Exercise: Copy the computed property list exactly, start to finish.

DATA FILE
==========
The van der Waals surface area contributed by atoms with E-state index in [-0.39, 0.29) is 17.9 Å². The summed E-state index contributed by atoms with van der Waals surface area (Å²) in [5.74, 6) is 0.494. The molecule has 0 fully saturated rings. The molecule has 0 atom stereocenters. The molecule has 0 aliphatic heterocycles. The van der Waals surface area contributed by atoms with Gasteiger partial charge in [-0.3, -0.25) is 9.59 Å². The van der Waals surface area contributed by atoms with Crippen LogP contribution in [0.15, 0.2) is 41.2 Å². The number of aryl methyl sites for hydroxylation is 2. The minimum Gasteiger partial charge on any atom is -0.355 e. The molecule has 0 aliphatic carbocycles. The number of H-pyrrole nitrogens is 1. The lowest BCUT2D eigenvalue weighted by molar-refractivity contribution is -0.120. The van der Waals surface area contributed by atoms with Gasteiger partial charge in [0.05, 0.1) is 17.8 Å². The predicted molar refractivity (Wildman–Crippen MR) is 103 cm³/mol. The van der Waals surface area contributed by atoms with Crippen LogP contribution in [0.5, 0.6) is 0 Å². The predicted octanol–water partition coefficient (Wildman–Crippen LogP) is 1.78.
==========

The van der Waals surface area contributed by atoms with E-state index in [-0.39, 0.29) is 17.9 Å². The summed E-state index contributed by atoms with van der Waals surface area (Å²) in [5.74, 6) is 0.494. The molecule has 0 fully saturated rings. The molecule has 0 atom stereocenters. The molecule has 0 aliphatic heterocycles. The van der Waals surface area contributed by atoms with Gasteiger partial charge in [-0.3, -0.25) is 9.59 Å². The van der Waals surface area contributed by atoms with Crippen LogP contribution in [0.15, 0.2) is 41.2 Å². The number of aryl methyl sites for hydroxylation is 2. The minimum Gasteiger partial charge on any atom is -0.355 e. The molecule has 0 aliphatic carbocycles. The number of H-pyrrole nitrogens is 1. The lowest BCUT2D eigenvalue weighted by molar-refractivity contribution is -0.120. The van der Waals surface area contributed by atoms with Gasteiger partial charge in [0.05, 0.1) is 17.8 Å². The predicted molar refractivity (Wildman–Crippen MR) is 103 cm³/mol. The van der Waals surface area contributed by atoms with Crippen LogP contribution in [0.5, 0.6) is 0 Å². The predicted octanol–water partition coefficient (Wildman–Crippen LogP) is 1.78.